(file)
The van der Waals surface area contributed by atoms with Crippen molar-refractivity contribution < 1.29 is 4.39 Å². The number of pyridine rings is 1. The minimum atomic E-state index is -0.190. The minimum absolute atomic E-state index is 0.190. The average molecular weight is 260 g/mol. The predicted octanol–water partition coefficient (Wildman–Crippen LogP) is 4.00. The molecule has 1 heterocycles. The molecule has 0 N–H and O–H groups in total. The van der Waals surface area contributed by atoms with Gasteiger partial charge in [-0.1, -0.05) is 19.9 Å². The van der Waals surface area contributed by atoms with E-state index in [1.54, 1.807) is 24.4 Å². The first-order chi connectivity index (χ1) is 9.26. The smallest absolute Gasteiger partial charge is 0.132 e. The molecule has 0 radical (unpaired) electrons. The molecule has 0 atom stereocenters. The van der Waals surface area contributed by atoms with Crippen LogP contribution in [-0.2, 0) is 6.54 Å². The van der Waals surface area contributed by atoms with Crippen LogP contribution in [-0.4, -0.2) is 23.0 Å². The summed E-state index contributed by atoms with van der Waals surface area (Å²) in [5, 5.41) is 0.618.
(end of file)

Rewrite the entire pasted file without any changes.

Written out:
The van der Waals surface area contributed by atoms with Crippen molar-refractivity contribution < 1.29 is 4.39 Å². The number of pyridine rings is 1. The minimum atomic E-state index is -0.190. The minimum absolute atomic E-state index is 0.190. The average molecular weight is 260 g/mol. The predicted octanol–water partition coefficient (Wildman–Crippen LogP) is 4.00. The molecule has 1 heterocycles. The molecule has 0 N–H and O–H groups in total. The van der Waals surface area contributed by atoms with Gasteiger partial charge in [-0.1, -0.05) is 19.9 Å². The van der Waals surface area contributed by atoms with E-state index in [1.54, 1.807) is 24.4 Å². The first-order chi connectivity index (χ1) is 9.26. The smallest absolute Gasteiger partial charge is 0.132 e. The molecule has 0 radical (unpaired) electrons. The molecule has 0 atom stereocenters. The van der Waals surface area contributed by atoms with Crippen LogP contribution in [-0.2, 0) is 6.54 Å². The van der Waals surface area contributed by atoms with Crippen LogP contribution in [-0.4, -0.2) is 23.0 Å². The summed E-state index contributed by atoms with van der Waals surface area (Å²) in [5, 5.41) is 0.618.